A. L. Buehrer What I Write and Why

Wednesday, March 6, 2019

15 Ways to Add Color and Depth to Character Relationships

Gotta love a big list post, right? I’ve had this list stashed away in my writing journal notebook for a while, just as a reminder to myself and a brainstorming prompt. Characters and their interactions are essential to driving a story and keeping it dynamic and interesting. Too often I notice authors slacking off on the complexities of interpersonal relationships in their stories. Some characters are nice to each other, some are mean, some are in love, some mentor each other or behave “like brothers” or “like sisters.”

But within these general outlines in real life, there’s a lot more going on than just that. There are numerous ways for brothers and sisters to relate to each other, and numerous ways to be in love. Sometimes characters can actually seem to lose their personalities and become stock-photo siblings or cute cake-topper couples. Unfortunately, this seriously detracts from my emotional investment in their relationships as the reader.

So, as a writer, I need to stretch my imagination a bit and search for ways to develop character relationships outside the obvious. This post is mostly focusing on positive, or overall-positive relationships. There’s a lot more to these relationships in real life than thoughtful words, friendly smiles and comforting hugs all around. Here are a few suggestions I noted to myself.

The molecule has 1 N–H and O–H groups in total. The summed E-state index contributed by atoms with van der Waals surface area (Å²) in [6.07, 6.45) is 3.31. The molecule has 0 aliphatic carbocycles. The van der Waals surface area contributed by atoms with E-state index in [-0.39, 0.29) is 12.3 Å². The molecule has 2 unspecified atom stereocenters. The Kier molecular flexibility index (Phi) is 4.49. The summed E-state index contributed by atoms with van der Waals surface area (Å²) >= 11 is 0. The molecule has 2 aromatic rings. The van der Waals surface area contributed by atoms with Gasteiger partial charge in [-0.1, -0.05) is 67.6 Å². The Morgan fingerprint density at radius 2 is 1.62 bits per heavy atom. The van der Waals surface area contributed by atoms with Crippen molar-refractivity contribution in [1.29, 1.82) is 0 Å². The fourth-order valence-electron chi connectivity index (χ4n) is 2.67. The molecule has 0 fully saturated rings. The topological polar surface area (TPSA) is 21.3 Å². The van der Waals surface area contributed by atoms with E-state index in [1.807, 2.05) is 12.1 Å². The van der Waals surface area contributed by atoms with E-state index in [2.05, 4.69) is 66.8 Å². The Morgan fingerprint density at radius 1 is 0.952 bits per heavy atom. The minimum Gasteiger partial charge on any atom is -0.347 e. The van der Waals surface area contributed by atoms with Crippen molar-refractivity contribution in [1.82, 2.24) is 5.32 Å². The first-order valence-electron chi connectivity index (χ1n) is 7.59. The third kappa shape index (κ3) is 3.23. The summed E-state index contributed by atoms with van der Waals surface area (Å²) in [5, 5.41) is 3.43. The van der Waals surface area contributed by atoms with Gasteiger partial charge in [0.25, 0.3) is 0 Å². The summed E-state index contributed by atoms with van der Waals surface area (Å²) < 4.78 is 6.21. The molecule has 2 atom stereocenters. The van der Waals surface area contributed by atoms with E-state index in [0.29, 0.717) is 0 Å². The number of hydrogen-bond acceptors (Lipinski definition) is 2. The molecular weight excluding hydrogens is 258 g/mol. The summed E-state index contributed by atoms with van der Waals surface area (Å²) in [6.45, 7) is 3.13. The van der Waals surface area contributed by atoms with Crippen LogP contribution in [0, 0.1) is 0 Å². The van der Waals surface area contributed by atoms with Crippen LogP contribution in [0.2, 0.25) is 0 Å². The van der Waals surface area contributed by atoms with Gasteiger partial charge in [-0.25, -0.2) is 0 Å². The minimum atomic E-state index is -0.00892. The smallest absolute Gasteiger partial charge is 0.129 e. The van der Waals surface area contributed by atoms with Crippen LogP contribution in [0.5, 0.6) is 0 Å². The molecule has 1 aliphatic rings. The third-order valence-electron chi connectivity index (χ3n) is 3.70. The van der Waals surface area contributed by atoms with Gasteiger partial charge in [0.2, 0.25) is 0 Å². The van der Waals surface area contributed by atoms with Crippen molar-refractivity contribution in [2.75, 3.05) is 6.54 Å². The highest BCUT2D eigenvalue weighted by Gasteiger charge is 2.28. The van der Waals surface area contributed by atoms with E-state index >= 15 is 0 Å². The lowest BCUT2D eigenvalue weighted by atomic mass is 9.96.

·         Let them fight

No matter how much two characters love each other, there’s no way their interaction is going to be a frolic through a meadow of dancing buttercups all the time. Even the nicest characters have flaws. (And remember, conflict is a good thing when you’re writing fiction.)

·         Give them a secret they can share

Another thing that’s always good is secrets. And when two characters get to guard a secret together, they naturally grow closer. It can be anything from a matter of life and death to simply trying to hide a stain on the carpet from important company.

·         Let them worry about each other

I probably see this enough with romantic couples or parents with children, but people worry about people they care about weather it’s technically their responsibility to or not. And in a gripping story, there’s always plenty to be concerned about. Explore your characters’ personalities in the way they express or don’t express their concern.

·         Have them plot something together